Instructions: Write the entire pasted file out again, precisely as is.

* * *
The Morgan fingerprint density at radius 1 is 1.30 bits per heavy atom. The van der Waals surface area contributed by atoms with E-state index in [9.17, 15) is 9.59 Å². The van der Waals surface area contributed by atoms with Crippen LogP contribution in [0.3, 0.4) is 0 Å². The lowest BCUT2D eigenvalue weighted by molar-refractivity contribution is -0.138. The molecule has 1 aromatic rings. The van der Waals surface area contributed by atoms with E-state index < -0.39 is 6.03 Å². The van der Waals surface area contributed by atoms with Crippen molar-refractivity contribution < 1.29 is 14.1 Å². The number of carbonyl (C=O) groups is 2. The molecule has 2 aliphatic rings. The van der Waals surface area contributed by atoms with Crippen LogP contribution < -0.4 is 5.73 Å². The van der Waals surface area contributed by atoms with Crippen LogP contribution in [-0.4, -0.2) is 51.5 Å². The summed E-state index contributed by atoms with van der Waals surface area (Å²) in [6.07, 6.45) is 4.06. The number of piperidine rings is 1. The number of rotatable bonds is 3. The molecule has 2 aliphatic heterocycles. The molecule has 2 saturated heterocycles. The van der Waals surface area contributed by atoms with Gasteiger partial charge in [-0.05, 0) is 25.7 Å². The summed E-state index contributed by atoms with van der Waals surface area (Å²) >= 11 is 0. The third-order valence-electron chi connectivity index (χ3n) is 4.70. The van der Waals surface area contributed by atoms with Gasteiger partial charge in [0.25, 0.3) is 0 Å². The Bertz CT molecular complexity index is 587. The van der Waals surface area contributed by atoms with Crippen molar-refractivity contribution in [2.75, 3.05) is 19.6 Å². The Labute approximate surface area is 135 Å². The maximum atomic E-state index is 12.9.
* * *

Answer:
The Morgan fingerprint density at radius 1 is 1.30 bits per heavy atom. The van der Waals surface area contributed by atoms with E-state index in [9.17, 15) is 9.59 Å². The van der Waals surface area contributed by atoms with Crippen LogP contribution in [0.3, 0.4) is 0 Å². The lowest BCUT2D eigenvalue weighted by molar-refractivity contribution is -0.138. The molecule has 1 aromatic rings. The van der Waals surface area contributed by atoms with E-state index < -0.39 is 6.03 Å². The van der Waals surface area contributed by atoms with Crippen molar-refractivity contribution < 1.29 is 14.1 Å². The number of carbonyl (C=O) groups is 2. The molecule has 2 aliphatic rings. The van der Waals surface area contributed by atoms with Crippen LogP contribution < -0.4 is 5.73 Å². The van der Waals surface area contributed by atoms with Crippen LogP contribution in [-0.4, -0.2) is 51.5 Å². The summed E-state index contributed by atoms with van der Waals surface area (Å²) in [6.07, 6.45) is 4.06. The number of piperidine rings is 1. The number of rotatable bonds is 3. The molecule has 2 aliphatic heterocycles. The molecule has 2 saturated heterocycles. The van der Waals surface area contributed by atoms with Gasteiger partial charge in [-0.05, 0) is 25.7 Å². The summed E-state index contributed by atoms with van der Waals surface area (Å²) >= 11 is 0. The third-order valence-electron chi connectivity index (χ3n) is 4.70. The van der Waals surface area contributed by atoms with Gasteiger partial charge in [0.25, 0.3) is 0 Å². The Bertz CT molecular complexity index is 587. The van der Waals surface area contributed by atoms with Crippen molar-refractivity contribution in [2.75, 3.05) is 19.6 Å². The Labute approximate surface area is 135 Å². The maximum atomic E-state index is 12.9.